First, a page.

Gzipping is another step that uses actual text compression, which can save even more space. There is a slight CPU overhead when the browser has to decrypt the file, but the size savings justify these costs. Browsers compatible with compressed files send an Accept-Encoding: gzip header in their resource requests, letting the server know that it can offer the compressed versions.

Both steps speed up the loading of your JavaScript resources. In fact, minified JavaScript is actually parsed and executed a little faster, so it's better in that regard too.

Get rid of unnecessary bulk

The last step to improve site performance is simply to remove the things you don't need. If you're loading a lot of JavaScript libraries, consider coding a simpler solution without the need for an external source. jQuery is an example of this; it's great to have and makes working with JS much easier, but it blocks the display and is often more clunky than vanilla JS. If you go for "ASAP", don't use jQuery.

The same goes for WordPress plugins and widgets; if they are not completely necessary, they can weigh down your site. Try to streamline your site as much as possible.

Avoid Rendering Block Resources

Block Certain Resources on Your Site Rendering which means that the page will not load at all until those resources are downloaded. Obviously, your HTML blocks the view, but your JavaScript usually is. This means that a user will submit a request to your site, wait to download your HTML, see that they need an extra JS file, and then wait to download that file as well. This is a major problem as it directly extends your loading times.

Here are a few solutions for:

  • Inline JavaScript. Instead of linking to an external source, paste the entire contents of the JavaScript file you are trying to load into a

The type of CDN you want to use is an origin pull CDN, such as CloudFlare or Fastly, which caches your site at any point of presence, speeding up travel time and consuming your web server. CDNs can even shrink your images to the edge because they can detect the device very quickly and offer smaller versions to mobile users.

You can also use an original push CDN to supply static resources to more people than a traditional monolithic web server could manage. This is often used for video hosting, but can also display images and files.

An origin pull CDN also improves latency by reducing the trips your web server makes to your database every time dynamic content is requested. WordPress and PHP are the main culprits of this; every time a message is requested, the PHP script retrieves the page content from the database. This is not necessary at all to do several times per second. Caching solves this problem by storing the "results" of a request for about a minute, which means your database is bugged much less often. If you don't have a CDN, you can still implement WordPress caching with a plugin like W3 Total Cache.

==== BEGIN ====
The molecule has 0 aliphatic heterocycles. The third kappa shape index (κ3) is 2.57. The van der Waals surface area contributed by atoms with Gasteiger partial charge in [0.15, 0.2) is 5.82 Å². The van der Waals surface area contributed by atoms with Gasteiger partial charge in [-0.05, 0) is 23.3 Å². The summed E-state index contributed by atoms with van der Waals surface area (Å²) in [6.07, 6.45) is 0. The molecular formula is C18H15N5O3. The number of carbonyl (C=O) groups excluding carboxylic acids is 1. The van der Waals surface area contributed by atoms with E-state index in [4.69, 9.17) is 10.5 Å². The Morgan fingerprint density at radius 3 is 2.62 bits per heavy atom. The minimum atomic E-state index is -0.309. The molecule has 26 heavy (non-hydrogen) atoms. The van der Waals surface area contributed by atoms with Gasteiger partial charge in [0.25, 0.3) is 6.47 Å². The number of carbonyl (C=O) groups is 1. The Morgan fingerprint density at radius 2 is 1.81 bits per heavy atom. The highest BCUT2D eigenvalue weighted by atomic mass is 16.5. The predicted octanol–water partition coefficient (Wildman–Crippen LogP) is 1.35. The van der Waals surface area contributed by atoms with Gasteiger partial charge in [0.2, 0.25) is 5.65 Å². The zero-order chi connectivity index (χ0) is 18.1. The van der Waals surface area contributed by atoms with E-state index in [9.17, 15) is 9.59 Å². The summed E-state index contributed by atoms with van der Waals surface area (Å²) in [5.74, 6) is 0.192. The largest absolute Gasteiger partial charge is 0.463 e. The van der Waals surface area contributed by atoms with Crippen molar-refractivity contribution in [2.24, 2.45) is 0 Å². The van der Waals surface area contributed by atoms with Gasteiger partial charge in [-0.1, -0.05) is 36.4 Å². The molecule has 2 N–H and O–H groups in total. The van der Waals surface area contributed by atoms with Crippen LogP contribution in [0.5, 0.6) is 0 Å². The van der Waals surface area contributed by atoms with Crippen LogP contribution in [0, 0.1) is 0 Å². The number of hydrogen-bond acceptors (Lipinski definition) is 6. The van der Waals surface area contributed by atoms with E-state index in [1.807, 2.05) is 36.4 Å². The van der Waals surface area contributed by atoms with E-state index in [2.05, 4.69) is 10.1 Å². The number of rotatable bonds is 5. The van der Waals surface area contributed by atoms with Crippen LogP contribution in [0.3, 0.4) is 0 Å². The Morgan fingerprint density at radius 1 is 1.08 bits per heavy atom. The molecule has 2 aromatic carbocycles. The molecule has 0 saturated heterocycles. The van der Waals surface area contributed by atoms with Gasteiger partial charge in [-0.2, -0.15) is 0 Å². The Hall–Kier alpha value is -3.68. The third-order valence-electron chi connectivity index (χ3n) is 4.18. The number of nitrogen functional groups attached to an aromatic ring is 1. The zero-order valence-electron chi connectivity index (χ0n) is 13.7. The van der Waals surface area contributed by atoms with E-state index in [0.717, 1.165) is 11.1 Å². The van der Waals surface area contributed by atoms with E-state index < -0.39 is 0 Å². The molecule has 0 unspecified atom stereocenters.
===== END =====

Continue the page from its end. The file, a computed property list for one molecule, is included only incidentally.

Using Browser Caching

Browsers can cache content so that future visits are faster. This has no effect on the loading of the first page, so it is only really useful for sites that have often had multiple visits per user in a short time (think of daily news, social media, etc.). However, this also applies to general resources such as your logo, which appear on every page. You want to cache it so that when a user clicks on your site, they don't have to waste time reloading stuff it already has.

This is done with the header-control header. You can use a CDN to get more detailed control over your caching rules, but operating them from the web server should work just as well.

In nginx, the max-age part of the cache-control header was set using the expires directive. For example, if you want to cache all images, CSS and JavaScript files for a year, you can use:

  location ~ * . (Jpg | jpeg | png | gif | ico | css | js) $ {
expires 365d;

The problem with caching this way is that if you want to make changes to cached files, these changes will not be passed on to clients until they expire, which should ideally be long. The solution to this is to use version filenames and change versions if you want to make changes:


Or even:


Anyway, you have to consider what you are caching and for how long. You shouldn't really use the browser cache for things like a static home page; if you want to cache your HTML content, you must use a full site CDN to implement server-side caching.

In addition, you can set the cache-control mode with add_header :

  location ~ * . (Jpg | jpeg | png | gif | ico | css | js) $ {
expires 365d;
add_header Cache-Control "public";

"Public" allows anything to cache it, including a CDN. Do not use this for anything that requires authentication. & # 39; Private & # 39; stores something in a user's browser, but not on CDNs. "No-store" will completely disable caching.